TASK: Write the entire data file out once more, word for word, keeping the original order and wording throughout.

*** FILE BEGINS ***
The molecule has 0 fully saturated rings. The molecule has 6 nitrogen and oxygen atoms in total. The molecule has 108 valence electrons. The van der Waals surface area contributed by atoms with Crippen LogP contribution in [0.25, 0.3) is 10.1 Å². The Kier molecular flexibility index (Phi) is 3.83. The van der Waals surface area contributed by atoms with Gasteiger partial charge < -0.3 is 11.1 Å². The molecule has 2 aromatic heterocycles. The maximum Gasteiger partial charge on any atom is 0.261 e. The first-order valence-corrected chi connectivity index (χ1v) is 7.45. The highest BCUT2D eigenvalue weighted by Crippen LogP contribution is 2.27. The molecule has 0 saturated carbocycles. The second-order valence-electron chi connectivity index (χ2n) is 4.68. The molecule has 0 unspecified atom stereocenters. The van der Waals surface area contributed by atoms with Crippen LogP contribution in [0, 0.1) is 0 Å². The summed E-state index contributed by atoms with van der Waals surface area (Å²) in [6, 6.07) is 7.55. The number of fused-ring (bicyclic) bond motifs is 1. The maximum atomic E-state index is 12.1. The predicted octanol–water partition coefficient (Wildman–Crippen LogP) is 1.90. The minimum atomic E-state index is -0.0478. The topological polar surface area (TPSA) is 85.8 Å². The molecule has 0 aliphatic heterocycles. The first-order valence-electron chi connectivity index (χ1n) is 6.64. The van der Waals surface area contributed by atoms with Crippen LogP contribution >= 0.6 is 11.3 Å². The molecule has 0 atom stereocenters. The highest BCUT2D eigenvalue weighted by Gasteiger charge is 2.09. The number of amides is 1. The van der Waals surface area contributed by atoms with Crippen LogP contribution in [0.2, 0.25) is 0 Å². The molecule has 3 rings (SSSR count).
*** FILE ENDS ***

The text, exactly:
The molecule has 0 fully saturated rings. The molecule has 6 nitrogen and oxygen atoms in total. The molecule has 108 valence electrons. The van der Waals surface area contributed by atoms with Crippen LogP contribution in [0.25, 0.3) is 10.1 Å². The Kier molecular flexibility index (Phi) is 3.83. The van der Waals surface area contributed by atoms with Gasteiger partial charge < -0.3 is 11.1 Å². The molecule has 2 aromatic heterocycles. The maximum Gasteiger partial charge on any atom is 0.261 e. The first-order valence-corrected chi connectivity index (χ1v) is 7.45. The highest BCUT2D eigenvalue weighted by Crippen LogP contribution is 2.27. The molecule has 0 saturated carbocycles. The second-order valence-electron chi connectivity index (χ2n) is 4.68. The molecule has 0 unspecified atom stereocenters. The van der Waals surface area contributed by atoms with Crippen LogP contribution in [0, 0.1) is 0 Å². The summed E-state index contributed by atoms with van der Waals surface area (Å²) in [6, 6.07) is 7.55. The number of fused-ring (bicyclic) bond motifs is 1. The maximum atomic E-state index is 12.1. The predicted octanol–water partition coefficient (Wildman–Crippen LogP) is 1.90. The minimum atomic E-state index is -0.0478. The topological polar surface area (TPSA) is 85.8 Å². The molecule has 0 aliphatic heterocycles. The first-order valence-electron chi connectivity index (χ1n) is 6.64. The van der Waals surface area contributed by atoms with Crippen LogP contribution >= 0.6 is 11.3 Å². The molecule has 0 atom stereocenters. The highest BCUT2D eigenvalue weighted by Gasteiger charge is 2.09. The number of amides is 1. The van der Waals surface area contributed by atoms with Crippen LogP contribution in [0.2, 0.25) is 0 Å². The molecule has 3 rings (SSSR count).